The Star-Spangled Banner is not just the name of our National Anthem, it is also the name of the flag that inspired Francis Scott Key to write the poem that turned into America’s song. In July 1813, Major General George Armistead was the commander of Fort McHenry during the War of 1812. He went to the commander of Baltimore defenses to request a huge flag. “We, sir, are ready at Fort McHenry to defend Baltimore against invading by the enemy…except that we have no suitable ensign to display over the Star Fort, and it is my desire to have a flag so large that the British will have no difficulty in seeing it from a distance.”
The Making of the Star-Spangled Banner
The commander approved the request and Armistead went to work. He hired a 29-year-old widow who was also a professional flag maker, Mary Young Pickersgill. The plans called for a flag measuring 30 by 42 feet. It was to have 15 stars and 15 stripes to represent each of the states at that time.
Mary, along with her daughter, three nieces, and a 13-year-old indentured servant, spent ten hours a day for six weeks working on the flag. It took about 300 yards of English wool bunting to complete while the stars, measuring two feet in diameter, were made from cotton – an item considered to be a luxury at the time. At first, they worked on the flag in Mary’s home, now the Flag House private museum, until they needed more room to work and moved the project to Claggett’s brewery across the street. The finished flag was delivered to the fort on August 9, 1813.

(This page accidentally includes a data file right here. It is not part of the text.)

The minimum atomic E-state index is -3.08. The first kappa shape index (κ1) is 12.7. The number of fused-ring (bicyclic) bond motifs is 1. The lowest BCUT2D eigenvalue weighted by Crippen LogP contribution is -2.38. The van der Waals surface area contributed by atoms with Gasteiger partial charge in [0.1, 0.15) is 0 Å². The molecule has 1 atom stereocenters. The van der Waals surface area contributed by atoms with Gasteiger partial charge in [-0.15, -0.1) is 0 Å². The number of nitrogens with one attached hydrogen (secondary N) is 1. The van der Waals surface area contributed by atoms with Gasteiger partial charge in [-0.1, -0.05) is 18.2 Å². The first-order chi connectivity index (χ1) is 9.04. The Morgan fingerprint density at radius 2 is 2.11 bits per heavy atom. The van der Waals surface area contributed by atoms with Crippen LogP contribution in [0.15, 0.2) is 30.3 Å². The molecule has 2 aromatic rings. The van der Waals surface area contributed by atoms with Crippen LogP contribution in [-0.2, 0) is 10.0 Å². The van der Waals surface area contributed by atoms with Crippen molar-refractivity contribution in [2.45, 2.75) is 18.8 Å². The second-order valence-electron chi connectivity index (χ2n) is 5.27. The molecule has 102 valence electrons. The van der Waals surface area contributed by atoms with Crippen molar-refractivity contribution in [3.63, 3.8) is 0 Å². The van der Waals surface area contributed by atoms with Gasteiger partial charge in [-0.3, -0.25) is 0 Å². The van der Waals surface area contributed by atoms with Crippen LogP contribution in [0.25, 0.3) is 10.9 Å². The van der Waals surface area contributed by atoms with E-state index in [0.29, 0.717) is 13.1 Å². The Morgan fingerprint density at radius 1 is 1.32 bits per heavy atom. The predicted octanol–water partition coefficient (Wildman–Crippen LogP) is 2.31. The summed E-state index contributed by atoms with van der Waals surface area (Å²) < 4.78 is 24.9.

For her efforts, Mary was paid $405.90. She was also hired to make a smaller version, known as a storm flag, for $168.54. This smaller flag was the one that was actually used during the battle and the larger one was raised the next morning after the battle was won.
The Path of the Flag
The Armistead family ended up in possession of the Star-Spangled Banner. After Fort Henry’s commander died, his wife, Louisa, inherited it. There is a red upside-down “V” sewn onto the flag, which many suspect Louisa had stitched, intending it to become the letter “A.” Historians credit her with coming up with the idea of giving away pieces of the flag in her husband’s memory to soldiers who had defended the fort while serving under his command.
In 1861, Louisa passed away and the flag went to their daughter, Georgiana Armistead Appleton. The son, however, was not happy about the decision and fought to try and get possession of it. But, since Georgiana was the only Armistead child born at the fort, it was believed she should have it.
Over the years, the family continued the tradition of giving away pieces of the flag until 1880, with Armistead’s grandson giving away the last piece. A search has gone on for decades trying to locate these missing pieces. Some are owned by the American History Museum while others are probably in private collections. There is still one star that has never been found. “There’s a legend that the star was buried with one of the soldiers from Fort McHenry; another says that it was given to Abraham Lincoln,” said Kathleen Kendrick, the curator for the Star-Spangled Banner preservation project. “But no real evidence has surfaced to support these stories, and the true fate of the star remains one of the Smithsonian’s greatest unsolved mysteries.”
The flag eventually made its way to the Smithsonian, albeit smaller than its original size and damaged from years at the fort and wear and tear. In 1914, efforts were put underway to restore it, starting with the canvas backing that had been added in 1873. The museum hired Amelia Fowler to restore it, and with the help of ten needlewomen, they finished the project in eight weeks. For her efforts, Fowler was paid $1,243.
Two centuries later, and the flag that inspired America’s National Anthem has survived and can still be viewed.